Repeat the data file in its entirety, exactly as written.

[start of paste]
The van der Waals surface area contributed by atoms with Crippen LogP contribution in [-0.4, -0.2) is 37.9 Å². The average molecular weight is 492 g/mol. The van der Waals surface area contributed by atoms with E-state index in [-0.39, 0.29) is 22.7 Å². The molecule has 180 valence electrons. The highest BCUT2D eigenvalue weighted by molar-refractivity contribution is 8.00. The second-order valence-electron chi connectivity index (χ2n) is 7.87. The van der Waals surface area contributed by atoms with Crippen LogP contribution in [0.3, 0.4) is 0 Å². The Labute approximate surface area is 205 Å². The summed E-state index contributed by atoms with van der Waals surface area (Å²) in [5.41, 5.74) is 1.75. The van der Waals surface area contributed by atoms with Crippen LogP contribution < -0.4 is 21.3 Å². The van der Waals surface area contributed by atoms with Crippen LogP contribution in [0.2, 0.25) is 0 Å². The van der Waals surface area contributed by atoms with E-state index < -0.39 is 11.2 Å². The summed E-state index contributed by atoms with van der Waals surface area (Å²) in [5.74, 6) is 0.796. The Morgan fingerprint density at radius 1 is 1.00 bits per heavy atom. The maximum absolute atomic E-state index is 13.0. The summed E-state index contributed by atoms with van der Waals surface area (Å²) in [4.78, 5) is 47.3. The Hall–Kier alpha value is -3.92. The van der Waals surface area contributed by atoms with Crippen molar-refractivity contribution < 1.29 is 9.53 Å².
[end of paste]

The van der Waals surface area contributed by atoms with Crippen LogP contribution in [-0.4, -0.2) is 37.9 Å². The average molecular weight is 492 g/mol. The van der Waals surface area contributed by atoms with E-state index in [-0.39, 0.29) is 22.7 Å². The molecule has 180 valence electrons. The highest BCUT2D eigenvalue weighted by molar-refractivity contribution is 8.00. The second-order valence-electron chi connectivity index (χ2n) is 7.87. The van der Waals surface area contributed by atoms with Crippen LogP contribution in [0.3, 0.4) is 0 Å². The Labute approximate surface area is 205 Å². The summed E-state index contributed by atoms with van der Waals surface area (Å²) in [5.41, 5.74) is 1.75. The van der Waals surface area contributed by atoms with Crippen LogP contribution < -0.4 is 21.3 Å². The van der Waals surface area contributed by atoms with Crippen LogP contribution in [0.2, 0.25) is 0 Å². The van der Waals surface area contributed by atoms with E-state index < -0.39 is 11.2 Å². The summed E-state index contributed by atoms with van der Waals surface area (Å²) in [5.74, 6) is 0.796. The Morgan fingerprint density at radius 1 is 1.00 bits per heavy atom. The maximum absolute atomic E-state index is 13.0. The summed E-state index contributed by atoms with van der Waals surface area (Å²) in [4.78, 5) is 47.3. The Hall–Kier alpha value is -3.92. The van der Waals surface area contributed by atoms with Crippen molar-refractivity contribution < 1.29 is 9.53 Å².